Case control studies, or poor or nonindependent reference standard**

Mechanism-based reasoning

What will happen if we do not add a therapy? (prognosis)

Systematic review of inception cohort studies

Inception cohort studies

Cohort study or control arm of randomized trial*

Case series or case control studies, or poor-quality prognostic cohort study**


Does this intervention help? (treatment benefits)

Systematic review of randomized trials or n-of-1 trials

Randomized trial or observational study with dramatic effect

Nonrandomized, controlled cohort/follow-up study**

Case series, case control studies, or historically controlled studies**

Mechanism-based reasoning

What are the common harms? (treatment harms)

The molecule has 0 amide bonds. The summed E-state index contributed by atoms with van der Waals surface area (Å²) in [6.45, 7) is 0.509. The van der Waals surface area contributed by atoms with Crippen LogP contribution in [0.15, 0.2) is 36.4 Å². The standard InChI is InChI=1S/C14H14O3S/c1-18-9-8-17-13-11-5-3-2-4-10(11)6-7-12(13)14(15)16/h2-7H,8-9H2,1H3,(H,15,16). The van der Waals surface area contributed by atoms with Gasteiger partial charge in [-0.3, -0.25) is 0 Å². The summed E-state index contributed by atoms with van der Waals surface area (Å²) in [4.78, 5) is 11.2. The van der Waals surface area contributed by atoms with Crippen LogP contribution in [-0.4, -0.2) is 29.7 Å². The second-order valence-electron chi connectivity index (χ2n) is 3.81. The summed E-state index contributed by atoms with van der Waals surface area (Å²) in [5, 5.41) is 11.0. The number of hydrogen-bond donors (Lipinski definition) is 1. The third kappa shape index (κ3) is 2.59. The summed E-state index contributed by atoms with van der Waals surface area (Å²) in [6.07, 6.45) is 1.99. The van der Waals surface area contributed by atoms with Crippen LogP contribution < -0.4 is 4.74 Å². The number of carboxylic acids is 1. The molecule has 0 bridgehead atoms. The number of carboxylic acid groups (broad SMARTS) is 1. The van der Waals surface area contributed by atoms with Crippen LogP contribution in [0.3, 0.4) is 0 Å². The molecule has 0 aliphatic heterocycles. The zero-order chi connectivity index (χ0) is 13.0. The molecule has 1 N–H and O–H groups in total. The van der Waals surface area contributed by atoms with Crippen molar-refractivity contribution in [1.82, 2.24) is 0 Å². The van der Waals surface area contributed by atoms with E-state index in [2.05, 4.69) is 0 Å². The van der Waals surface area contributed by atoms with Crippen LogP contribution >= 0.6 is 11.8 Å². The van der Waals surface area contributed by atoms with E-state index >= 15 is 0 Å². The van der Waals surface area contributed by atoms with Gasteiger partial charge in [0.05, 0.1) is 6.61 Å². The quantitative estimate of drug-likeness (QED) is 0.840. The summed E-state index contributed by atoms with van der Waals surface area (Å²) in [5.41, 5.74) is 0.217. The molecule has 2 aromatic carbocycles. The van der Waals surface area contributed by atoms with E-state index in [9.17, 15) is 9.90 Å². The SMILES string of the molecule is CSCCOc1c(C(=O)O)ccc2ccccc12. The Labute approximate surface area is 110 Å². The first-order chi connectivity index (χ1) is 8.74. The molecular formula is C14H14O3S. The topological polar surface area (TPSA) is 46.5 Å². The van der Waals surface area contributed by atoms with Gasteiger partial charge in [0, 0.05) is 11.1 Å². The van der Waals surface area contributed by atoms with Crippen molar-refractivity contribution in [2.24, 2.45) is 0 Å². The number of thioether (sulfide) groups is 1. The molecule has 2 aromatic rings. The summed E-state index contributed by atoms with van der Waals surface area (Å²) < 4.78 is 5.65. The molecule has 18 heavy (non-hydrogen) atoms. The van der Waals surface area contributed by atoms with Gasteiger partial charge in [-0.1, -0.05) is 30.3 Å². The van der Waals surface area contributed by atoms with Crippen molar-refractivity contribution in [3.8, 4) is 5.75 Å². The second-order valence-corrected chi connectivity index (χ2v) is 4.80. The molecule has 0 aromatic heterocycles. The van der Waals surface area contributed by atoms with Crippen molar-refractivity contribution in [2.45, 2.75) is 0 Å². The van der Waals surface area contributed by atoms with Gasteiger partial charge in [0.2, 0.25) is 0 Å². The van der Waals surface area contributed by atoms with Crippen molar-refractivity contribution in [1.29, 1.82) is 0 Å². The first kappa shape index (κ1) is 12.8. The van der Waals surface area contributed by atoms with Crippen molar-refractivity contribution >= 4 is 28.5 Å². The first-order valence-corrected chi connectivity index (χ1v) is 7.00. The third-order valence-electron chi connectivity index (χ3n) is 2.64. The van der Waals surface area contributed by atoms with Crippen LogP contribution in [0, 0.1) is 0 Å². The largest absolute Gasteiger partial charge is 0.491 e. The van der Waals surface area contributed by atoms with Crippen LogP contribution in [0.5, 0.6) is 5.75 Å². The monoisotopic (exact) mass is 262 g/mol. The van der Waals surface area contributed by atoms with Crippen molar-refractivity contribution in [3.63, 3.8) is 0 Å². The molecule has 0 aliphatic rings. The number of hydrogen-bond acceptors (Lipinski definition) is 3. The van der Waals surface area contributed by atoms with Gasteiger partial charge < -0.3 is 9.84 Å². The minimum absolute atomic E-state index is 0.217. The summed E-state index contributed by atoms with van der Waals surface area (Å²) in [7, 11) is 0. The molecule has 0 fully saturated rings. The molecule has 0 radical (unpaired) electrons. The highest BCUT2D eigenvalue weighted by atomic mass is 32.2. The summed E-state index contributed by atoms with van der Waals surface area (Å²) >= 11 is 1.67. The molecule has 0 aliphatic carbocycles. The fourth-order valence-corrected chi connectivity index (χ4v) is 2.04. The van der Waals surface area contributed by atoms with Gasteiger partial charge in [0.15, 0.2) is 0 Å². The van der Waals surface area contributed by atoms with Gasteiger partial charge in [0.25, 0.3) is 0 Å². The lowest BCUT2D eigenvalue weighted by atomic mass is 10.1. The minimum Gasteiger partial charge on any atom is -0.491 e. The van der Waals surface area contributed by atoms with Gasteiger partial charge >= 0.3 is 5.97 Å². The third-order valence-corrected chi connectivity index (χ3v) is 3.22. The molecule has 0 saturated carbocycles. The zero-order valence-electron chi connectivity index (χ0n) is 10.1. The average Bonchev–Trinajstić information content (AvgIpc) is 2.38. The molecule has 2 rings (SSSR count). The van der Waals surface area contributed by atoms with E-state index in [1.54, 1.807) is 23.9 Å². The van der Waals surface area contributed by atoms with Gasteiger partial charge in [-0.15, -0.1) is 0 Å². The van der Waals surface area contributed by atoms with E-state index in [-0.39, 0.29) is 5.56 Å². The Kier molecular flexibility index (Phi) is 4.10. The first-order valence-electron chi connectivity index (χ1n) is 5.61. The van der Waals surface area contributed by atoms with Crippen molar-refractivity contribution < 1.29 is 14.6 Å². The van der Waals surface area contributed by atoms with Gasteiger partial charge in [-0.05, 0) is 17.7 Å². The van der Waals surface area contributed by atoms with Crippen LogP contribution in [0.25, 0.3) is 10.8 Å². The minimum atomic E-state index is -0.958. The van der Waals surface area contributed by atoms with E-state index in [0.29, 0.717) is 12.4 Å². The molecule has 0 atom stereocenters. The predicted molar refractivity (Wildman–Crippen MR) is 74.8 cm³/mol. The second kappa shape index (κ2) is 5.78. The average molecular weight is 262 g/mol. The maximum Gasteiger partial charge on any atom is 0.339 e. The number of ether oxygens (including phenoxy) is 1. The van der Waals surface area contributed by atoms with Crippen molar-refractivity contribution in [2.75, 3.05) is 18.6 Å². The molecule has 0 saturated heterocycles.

Systematic review of randomized trials, systematic review of nested case control studies, n-of-1 trial with the patient you are raising the question about, or observational study with dramatic effect

Individual randomized trial or (exceptionally) observational study with dramatic effect

Nonrandomized, controlled cohort/follow-up study (postmarketing surveillance) provided there are sufficient numbers to rule out a common harm (for long-term harms, the duration of follow-up must be sufficient)**

Case series, case control, or historically controlled studies**

Mechanism-based reasoning

What are the rare harms? (treatment harms)

Systematic review of randomized trials or n-of-1 trial

Randomized trial or (exceptionally) observational study with dramatic effect

Nonrandomized, controlled cohort/follow-up study (postmarketing surveillance) provided there are sufficient numbers to rule out a common harm (for long-term harms, the duration of follow-up must be sufficient)**

Case series, case control, or historically controlled studies**